The next day (the 5th) the Horse Bowl team and some other California 4-H members went to the Arabian Horse Association, where we got a tour of the building, saw cool awards and trophies and later went out to lunch with some of the personnel there. Later that night we went to the banquet and flag ceremony, where we got to see every state and Canadian province that was there. After the banquet,, we all took a group photo together to represent California and then most of California went to the dance that night where we learned new dances and met new people.
On Saturday the horse bowl team competition we lost the first round but had high spirits to come back in the second round. The second round was very close in the first half with South Dakota having 5 and California having 4 but after the second half of the game things didn't go our way and we lost. We ended up receiving 7th overall as a team and even though we didn't win we were all glad to have come that far.
After we competed we went to the Denver Western National Stock Show and saw all the livestock, vendors selling things, a llama show, and at the end of the night some of us got to watch the cowboy rodeo. Then we went back to the hotel and proceeded to do the pin swap with every state and Canadian province there. We got to meet a ton of cool people from different states and share stories. The pin swap was followed by a dance with a photo both and games. On Sunday, the last day we were there, we went to the award ceremony in the morning to see how everyone did. California ended up placing 3rd overall out of over 30 states who were there. Later that day after the ceremony we split up and some of us went to watch freestyle reining at the stock show and some of us went out to explore. We went to Texas Roadhouse [and] toured the rodeo hall of fame where we got to read about famous people and animals in the rodeo and see cool bucking and roping saddles. We also went to see the Valley of the Gods rock formations and climb them and admire them. On our way back home to the hotel we got to stop at Cabela's, which was my first time ever being there and it was an exciting experience. The next day we all went to the Denver Airport, where we said our goodbyes to each other. Overall it was an amazing trip and I was glad to have got to go and compete at the National Western Roundup.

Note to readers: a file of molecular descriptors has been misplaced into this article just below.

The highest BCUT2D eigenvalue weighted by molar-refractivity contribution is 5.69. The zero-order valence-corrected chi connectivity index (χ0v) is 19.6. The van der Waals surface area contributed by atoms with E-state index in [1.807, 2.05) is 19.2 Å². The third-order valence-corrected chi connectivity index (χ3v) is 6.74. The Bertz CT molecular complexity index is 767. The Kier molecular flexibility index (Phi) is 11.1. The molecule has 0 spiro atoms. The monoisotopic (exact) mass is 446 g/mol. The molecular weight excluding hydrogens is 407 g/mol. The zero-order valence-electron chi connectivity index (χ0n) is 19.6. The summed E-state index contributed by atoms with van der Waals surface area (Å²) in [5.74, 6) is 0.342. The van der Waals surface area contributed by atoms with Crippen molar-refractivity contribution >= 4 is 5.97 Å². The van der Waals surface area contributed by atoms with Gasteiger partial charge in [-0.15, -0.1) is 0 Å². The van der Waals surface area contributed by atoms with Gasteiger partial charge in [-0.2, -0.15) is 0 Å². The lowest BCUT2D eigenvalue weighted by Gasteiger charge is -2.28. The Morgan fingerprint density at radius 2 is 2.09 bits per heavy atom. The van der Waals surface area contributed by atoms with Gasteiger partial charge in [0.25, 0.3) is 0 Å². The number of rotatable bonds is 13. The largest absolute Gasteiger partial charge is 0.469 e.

A wide audience stood before me, three judges and some of the most anxious looking parents. I had prepared months for this moment, I looked the part and I knew the words by heart. I opened my mouth and the words fell out with the utmost excitement. “The rankest of broncs….” It was the competition day for the 4-H National Western Round-up in Denver Colorado and I was there proudly representing California 4-H.
But before this amazing moment could occur, I had spent countless hours with several different people rewriting and repeating my speech. I said my speech everywhere, from my 4-H county office, the car, Skandia and the airport. All in preparation of this day.
My team, consisting of 16 youth and I, arrived at the Denver airport bright and early. When we stepped outside to get into our Uber, we were shocked by the cold. (It was only 40 degrees, but that's still cold) Once we got to the hotel we were greeted by warm smiles not only from the staff but also from all the other 4-H kids. The first night we had the orientation, we learned rules through funny skits and heard a wonderful speaker. Which only made us more excited for the events to come, we literally jumped from the conference room, sang and danced all the way back to our rooms. Whenever we saw different kids across the hall, we would shout “ Hey where are you from? Add us on Snapchat! What are you competing in?” We may have been a little loud but now I have a New Best Friend from South Dakota. (It was -12 when they left for Colorado) The first morning, the Horse Judging team and Hippology team had their competitions. I wasn't there, but from what I've heard the competition was very difficult but they were confident [and] they did well.